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Ending Homelessness

We Will Plan – and Act – To End Homelessness

The homelessness crisis devastates not only the lives of those suffering on our streets and in our parks, but it affects the safety and peace of mind for too many Seattle families. It is a crisis that has divided our city and shaken our confidence as a compassionate, can-do city.

We need a Mayor who will take immediate and decisive action, a relentless leader who will take ownership of the problem. I will own it. My plan is to bring a new approach – one that will combine local and federal resources and work to coordinate with regional partners to ensure an ambitious plan – urgently getting people out of parks and streets and into stable housing with the on-site services they need.

To ensure coordination and accountable planning, I’ll work with local and regional partners to develop an accountable, ambitious plan with transparency and benchmarks to expand and provide housing and services on demand to every unsheltered neighbor. This plan will be online and accessible to the public with measurable outcomes and defined reporting, and establish progressive, dedicated revenue tied to meeting housing and cleanup goals, restoring public confidence.

This spring, I called for the City to use a majority of funding from the American Rescue Plan Act to immediately expand support services, while drawing on existing local dollars to fund the purchase, construction, and transition of hundreds of units of permanent housing through hotels, tiny homes, and other long-term, stable supportive housing options.

While the current Council fell short of the needed majority level funding, in 2022, we can and must go further, combining scheduled American Rescue Plan Act funding, local and state resources, and philanthropic support.

From my first year in office, we will treat the homelessness crisis appropriately as the greatest challenge facing our city. By uniting together on this shared mission, rather than pointing fingers, we will help restore lives, revitalize shared spaces and parks, and strengthen our communities and city.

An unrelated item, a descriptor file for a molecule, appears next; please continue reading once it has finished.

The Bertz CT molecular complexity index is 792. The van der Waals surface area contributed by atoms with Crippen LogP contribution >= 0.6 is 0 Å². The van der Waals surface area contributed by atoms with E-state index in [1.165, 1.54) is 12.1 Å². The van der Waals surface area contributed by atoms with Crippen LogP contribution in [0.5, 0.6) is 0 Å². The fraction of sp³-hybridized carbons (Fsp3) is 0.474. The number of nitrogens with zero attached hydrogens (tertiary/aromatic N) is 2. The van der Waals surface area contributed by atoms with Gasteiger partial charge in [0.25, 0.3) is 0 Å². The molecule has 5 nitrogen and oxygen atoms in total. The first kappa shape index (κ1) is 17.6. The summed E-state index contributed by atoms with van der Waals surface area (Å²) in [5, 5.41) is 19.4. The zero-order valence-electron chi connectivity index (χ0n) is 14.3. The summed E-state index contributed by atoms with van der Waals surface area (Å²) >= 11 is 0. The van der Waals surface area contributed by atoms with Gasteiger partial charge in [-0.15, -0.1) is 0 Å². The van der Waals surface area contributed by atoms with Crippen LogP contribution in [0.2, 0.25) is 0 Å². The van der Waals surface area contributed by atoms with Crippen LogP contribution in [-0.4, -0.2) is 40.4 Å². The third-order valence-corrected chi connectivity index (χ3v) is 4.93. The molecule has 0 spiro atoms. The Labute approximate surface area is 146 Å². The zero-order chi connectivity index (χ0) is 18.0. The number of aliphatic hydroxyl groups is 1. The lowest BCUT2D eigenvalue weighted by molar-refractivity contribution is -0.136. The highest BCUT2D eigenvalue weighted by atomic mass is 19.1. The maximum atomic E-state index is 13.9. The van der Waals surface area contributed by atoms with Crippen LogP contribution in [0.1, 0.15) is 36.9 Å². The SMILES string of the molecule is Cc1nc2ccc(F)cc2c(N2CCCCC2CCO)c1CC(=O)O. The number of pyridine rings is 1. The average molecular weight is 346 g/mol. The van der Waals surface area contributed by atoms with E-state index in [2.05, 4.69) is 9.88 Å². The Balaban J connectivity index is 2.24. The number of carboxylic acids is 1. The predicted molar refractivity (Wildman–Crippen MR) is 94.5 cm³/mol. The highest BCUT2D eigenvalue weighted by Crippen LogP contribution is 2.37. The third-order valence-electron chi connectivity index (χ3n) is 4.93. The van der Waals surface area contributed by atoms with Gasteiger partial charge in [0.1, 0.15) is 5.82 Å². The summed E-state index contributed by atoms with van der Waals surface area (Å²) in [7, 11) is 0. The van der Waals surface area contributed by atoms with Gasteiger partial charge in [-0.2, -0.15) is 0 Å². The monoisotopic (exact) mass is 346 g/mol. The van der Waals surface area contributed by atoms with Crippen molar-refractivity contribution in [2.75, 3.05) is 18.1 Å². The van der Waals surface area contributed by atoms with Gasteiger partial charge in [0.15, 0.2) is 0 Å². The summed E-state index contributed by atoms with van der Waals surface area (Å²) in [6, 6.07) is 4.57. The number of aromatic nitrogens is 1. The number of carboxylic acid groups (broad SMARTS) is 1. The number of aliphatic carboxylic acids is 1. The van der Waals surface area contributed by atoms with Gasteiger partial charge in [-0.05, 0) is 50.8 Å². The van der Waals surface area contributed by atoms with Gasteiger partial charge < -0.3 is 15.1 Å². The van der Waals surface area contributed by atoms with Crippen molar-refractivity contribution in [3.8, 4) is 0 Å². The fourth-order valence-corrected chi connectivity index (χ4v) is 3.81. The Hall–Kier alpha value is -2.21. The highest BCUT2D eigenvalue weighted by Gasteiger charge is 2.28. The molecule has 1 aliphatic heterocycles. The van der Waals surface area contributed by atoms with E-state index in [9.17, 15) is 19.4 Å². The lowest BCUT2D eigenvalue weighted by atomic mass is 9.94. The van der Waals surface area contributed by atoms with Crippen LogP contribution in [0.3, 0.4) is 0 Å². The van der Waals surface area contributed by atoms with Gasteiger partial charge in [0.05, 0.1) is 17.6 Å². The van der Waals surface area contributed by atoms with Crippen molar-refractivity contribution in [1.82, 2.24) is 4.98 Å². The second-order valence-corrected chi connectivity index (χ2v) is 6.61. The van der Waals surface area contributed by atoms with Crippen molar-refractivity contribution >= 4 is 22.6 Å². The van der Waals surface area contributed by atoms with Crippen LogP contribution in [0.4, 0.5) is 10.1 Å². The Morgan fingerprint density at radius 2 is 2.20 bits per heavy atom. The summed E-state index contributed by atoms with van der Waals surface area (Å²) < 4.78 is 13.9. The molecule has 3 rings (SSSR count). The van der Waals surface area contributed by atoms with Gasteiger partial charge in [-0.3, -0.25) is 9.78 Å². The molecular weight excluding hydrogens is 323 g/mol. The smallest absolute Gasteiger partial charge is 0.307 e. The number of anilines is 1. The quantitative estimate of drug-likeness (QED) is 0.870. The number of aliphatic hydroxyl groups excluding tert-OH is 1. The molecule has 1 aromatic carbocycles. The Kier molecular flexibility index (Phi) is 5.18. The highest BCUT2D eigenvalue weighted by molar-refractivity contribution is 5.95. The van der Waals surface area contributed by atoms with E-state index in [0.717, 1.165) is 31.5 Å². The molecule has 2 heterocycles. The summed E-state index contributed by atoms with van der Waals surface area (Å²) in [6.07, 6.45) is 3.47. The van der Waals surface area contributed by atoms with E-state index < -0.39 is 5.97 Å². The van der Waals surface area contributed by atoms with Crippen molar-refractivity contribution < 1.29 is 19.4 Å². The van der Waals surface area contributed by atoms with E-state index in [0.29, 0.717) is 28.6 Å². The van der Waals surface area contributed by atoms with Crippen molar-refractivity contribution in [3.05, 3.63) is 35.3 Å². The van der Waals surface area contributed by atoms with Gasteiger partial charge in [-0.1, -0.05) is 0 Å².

My wife, a former United Way of King County CEO, and I have experience in raising significant, dedicated funding for health and human services. So many neighbors want to help solve the homelessness crisis, but don’t know what to do. What is their entry point? We are a compassionate city and people are tired of seeing stalled progress and continued in-fighting. Seattle will be nationally known for our collective effort and my job as Mayor will be to create and lead this effort.

With your vote, I will secure needed resources through a variety of existing sources, including:

  • Establish a minimum 12% of the City budget to address this housing crisis. This is both an increase in current funding and a sustainable level identified by a coalition of civic and housing services leaders for making a needed, immediate impact.  
  • Dedicate a minimum 50% of 2022 American Rescue Plan Act to housing and services. The pandemic made the homelessness crisis worse, and one time funds are available to help. We cannot repeat the mistakes made this year with underfunding homelessness response and leaving people literally in the cold. 
  • Leverage additional state and private resources through the Regional Homelessness Authority, the most effective way to make sure that Seattle is both doing a fair share to provide housing and services, and coordinate with other cities who must do their part as well.  
  • Create a Dynamic Non-Profit Partnership, creating a model where every resident and business can make tax deductible donations that go directly to addressing homelessness and where they can participate in community clothing drives, food distribution lines, clean-up work parties, resume drafting sessions, drug and alcohol treatment conversations and other activities that provide direct support to those experiencing homelessness. Our children will learn from our collective ability to show compassion.

These interconnected one time and long range funding models will be set in motion to deliver real housing and needed services, including: 

  • Identify 1,000 units of emergency, supportive shelter in the first 6 months of my administration, with another 1,000 by the end of year one. These levels are ambitious but attainable – and critically needed to help those suffering outdoors receive the stability they deserve. The County is hard at work identifying hotels and other indoor spaces to address this need – the city can and must be an active partner in making this a reality.